Dwnstrs condo has bright & open flr plan. Newer carpet, hrdwd flrs in entry & ktchn. Interior has been freshly painted. Spacious patio off of lving rm. Gas stove, dual sinks & recessed lights in Kitchen. Mster bdrm has it’s own patio, walk-in closet, recently updated bthrm, 2 sink vanity. Attchd 1 car garage w/ laundry. Community has large pool, spa, sports court, bbq/picnic area. Great location.

And by “Great location” they don’t really mean “great location.”  Yesterday’s house was “great location.”  This place is “You’re less likely to get shot than on Story Road.”

Now, lest you think all those California metros filling in the first 3 on that top 5 list are some big honking coincidence, here’s some data ripped straight out of NAR’s January Trends report.  The blog entry linked above is distilled from this longer report.

130222-nar-inventory

It goes on to confirm what we already knew: It’s Special Here. Then again, it’s even More Special in Sacramento.  Want to know where else it’s surprisingly Special?

130222-nar-dom

Anyone who doesn’t see Bubble written all over these tables simply is not paying attention.

Comments (7) -- Posted by: madhaus @ 5:03 am

January 29, 2011

Rent versus Buy, Take 117

Trulia has yet another view of the perpetual Rent versus Buy debate, and they’ve got lots of colored bubbles to help.  Bubbles are great.  They lead to high housing prices and if you own the house, you get to paint it any color you want (as long as you don’t live in a fascist HOA community).

imageThe map at right is from Trulia’s Rent vs Buy tool.  The rent ratio is calculated by comparing the median list price of a 2 bedroom condo or townhouse listed on Trulia to the average monthly rent, for the 50 largest cities in the United States.

You see the problem right away, don’t you?  2 bedroom condo or townhouse.  Excuse me, but who the heck wants to buy a 2 bedroom condo or townhouse?  Maybe some of us have to (if we want to own anything), but for those who can buy a single-family detached house, the ratio we want is the cost versus the rent of a three bedroom, two bath house with a yard.  Those are difficult to find in San Francisco, and almost nonexistent in New York City, but for everywhere else, such a thing is not only possible but highly desired.

So who cares if Trulia says San Jose has a price to rent ratio of 15 (which puts it right over the line for the BUY column)?  That means BUY don’t rent the condo.  The question is whether to buy the house, and they aren’t helping with that decision.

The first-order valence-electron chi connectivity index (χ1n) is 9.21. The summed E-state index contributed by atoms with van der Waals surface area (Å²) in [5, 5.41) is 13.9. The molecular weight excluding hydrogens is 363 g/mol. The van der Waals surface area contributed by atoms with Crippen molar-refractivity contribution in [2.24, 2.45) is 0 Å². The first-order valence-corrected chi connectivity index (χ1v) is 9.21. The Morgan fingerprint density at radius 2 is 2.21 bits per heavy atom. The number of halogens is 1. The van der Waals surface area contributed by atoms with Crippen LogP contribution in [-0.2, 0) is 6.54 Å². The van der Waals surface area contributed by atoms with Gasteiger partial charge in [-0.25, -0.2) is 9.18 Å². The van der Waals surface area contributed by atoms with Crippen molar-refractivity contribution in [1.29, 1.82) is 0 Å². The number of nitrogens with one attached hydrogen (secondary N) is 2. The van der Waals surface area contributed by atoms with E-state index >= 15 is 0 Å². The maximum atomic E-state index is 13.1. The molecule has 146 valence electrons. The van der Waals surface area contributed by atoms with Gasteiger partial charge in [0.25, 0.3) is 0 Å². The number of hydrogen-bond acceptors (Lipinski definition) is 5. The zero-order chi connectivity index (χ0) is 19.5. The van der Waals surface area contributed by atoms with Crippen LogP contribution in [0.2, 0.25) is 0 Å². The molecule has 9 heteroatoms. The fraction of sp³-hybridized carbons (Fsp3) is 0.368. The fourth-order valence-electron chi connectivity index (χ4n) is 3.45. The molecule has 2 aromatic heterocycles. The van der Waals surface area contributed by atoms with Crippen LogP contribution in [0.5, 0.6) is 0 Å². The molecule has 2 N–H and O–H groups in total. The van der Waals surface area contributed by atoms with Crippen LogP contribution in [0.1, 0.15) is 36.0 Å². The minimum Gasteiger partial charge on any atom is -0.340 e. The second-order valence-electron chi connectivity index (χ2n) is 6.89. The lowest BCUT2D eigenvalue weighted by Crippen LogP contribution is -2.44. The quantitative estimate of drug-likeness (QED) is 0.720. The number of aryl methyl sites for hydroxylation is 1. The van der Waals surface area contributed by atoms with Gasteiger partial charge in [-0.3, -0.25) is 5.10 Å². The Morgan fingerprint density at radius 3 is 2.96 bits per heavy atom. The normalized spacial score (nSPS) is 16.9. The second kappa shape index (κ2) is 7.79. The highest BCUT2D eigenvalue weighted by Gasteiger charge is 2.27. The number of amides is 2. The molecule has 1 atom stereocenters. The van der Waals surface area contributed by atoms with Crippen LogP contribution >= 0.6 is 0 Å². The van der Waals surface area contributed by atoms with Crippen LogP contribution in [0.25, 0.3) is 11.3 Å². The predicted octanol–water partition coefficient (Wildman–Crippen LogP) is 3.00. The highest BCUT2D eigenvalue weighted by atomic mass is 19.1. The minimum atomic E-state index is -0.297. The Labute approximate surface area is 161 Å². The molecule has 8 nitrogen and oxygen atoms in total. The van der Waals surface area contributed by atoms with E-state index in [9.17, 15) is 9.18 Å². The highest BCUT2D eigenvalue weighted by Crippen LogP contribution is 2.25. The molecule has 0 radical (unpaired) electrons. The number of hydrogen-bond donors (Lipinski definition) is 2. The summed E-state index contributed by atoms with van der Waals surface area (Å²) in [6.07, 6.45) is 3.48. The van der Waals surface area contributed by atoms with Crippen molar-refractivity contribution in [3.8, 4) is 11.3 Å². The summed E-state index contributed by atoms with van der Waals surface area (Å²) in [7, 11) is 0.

Here are Trulia’s Rent vs Buy numbers for some cities of interest.  Remember, under 15 means buy, over 20 means rent, and in between, it depends.  Maybe that means live somewhere else.

City Avg List Price Avg Rent Price to Rent Ratio
Fresno $90,446 $936 8
Sacramento $152,696 $934 14
Oakland $278,245 $1,625 14
San Jose $298,621 $1,691 15
Los Angeles $491,055 $2,460 17
San Diego $396,409 $1,670 20
San Francisco $774,728 $2,996 22
Portland $307,858 $1,145 22
Seattle $461,330 $1,546 25
New York City $1,383,612 $3,538 33

The biggest surprises on the full list?  Omaha, at 26 and Fort Worth at 30, although Trulia notes the Fort Worth sample size was insufficient. These numbers don’t show whether attached housing is seen as a city norm or not, and if not, at what discount does attached housing go for compared to detached.  I suspect the odd results for Omaha and Fort Worth are for that very reason.  There may be so few attached units that the results are meaningless.

So where does San Jose fit on the scale of urban to suburban?  Given the name of this website, perhaps San Jose house price rent ratios are in the thirties.

Comments (33) -- Posted by: madhaus @ 5:05 am

May 15, 2006

Hockey sticks everywhere!

Alright boys and girls. Time for a pop quiz!

What do you call this kind of graph?

StickGraph1.png

Not sure? That’s ok. let’s look at this one:

StickGraph1.png

Still not sure? Well, the answer is: hockey stick.

See, graphs like this usually represent situations like a company going public, or an amazing introduction of an amazing product/service. 

So… what do you think these graphs were from? My portfolio, perhaps? My stock options, perhaps? Nasdaq? S&P 500?

Nope. The answer is: Real estate!

Here’s the first graph again…  

StickGraphSantaClara.png

Ah yes… the county of Santa Clara – the heart of Silicon Valley. I thought that was pretty impressive until I saw Sacramento:

StickGraphSacramento.png

WOWSERS!

It’s amazing to me how people’s incomes have almost quadrupled since 1997 in Sacramento – after all, house price increases usually reflect job growth right? Oh wait…

Well it must have been because they stopped building homes in Sacramento in 2004, hence the spike! Oh wait…

Maybe it was because Sacramento suddenly shrunk so there was less land… because they started making more farms so we wouldn’t have to import our food from South America and Asia! Oh wait…

I’m stumped. What do you think?

Click here to post a comment -- Posted by: burbed @ 5:00 am

May 10, 2006

Nation's Highest Median Income: Santa Clara at $97,100

Region’s median income on the rise – Sacramento Business Journal:
Median family income rose 3.15 percent over the past year in the Sacramento area, based on Department of Housing and Urban Development figures for 2006.

Median family income for the Sacramento Metropolitan Statistical Area is $65,400, up from $63,400 in HUD’s 2005 estimates.

The median means that half the households in the region make more and half make less.

The highest median-income metropolitan area in the country is San Jose-Sunnyvale-Santa Clara, with a median income of $97,100, up 3.4 percent from the previous year. The second highest in the country was Bridgeport-Stamford, Conn. which had a median income of $95,900.

The median income in San Francisco-San Mateo-Redwood City was $91,200. Santa Barbara-Santa Maria’s median income is $65,800. The median in San Diego-Carlsbad-San Marcos was $64,900.

Wow… a median income of $97,100. No wonder real estate is so expensive. Maybe prices will never fall!

Click here to post a comment -- Posted by: burbed @ 5:41 pm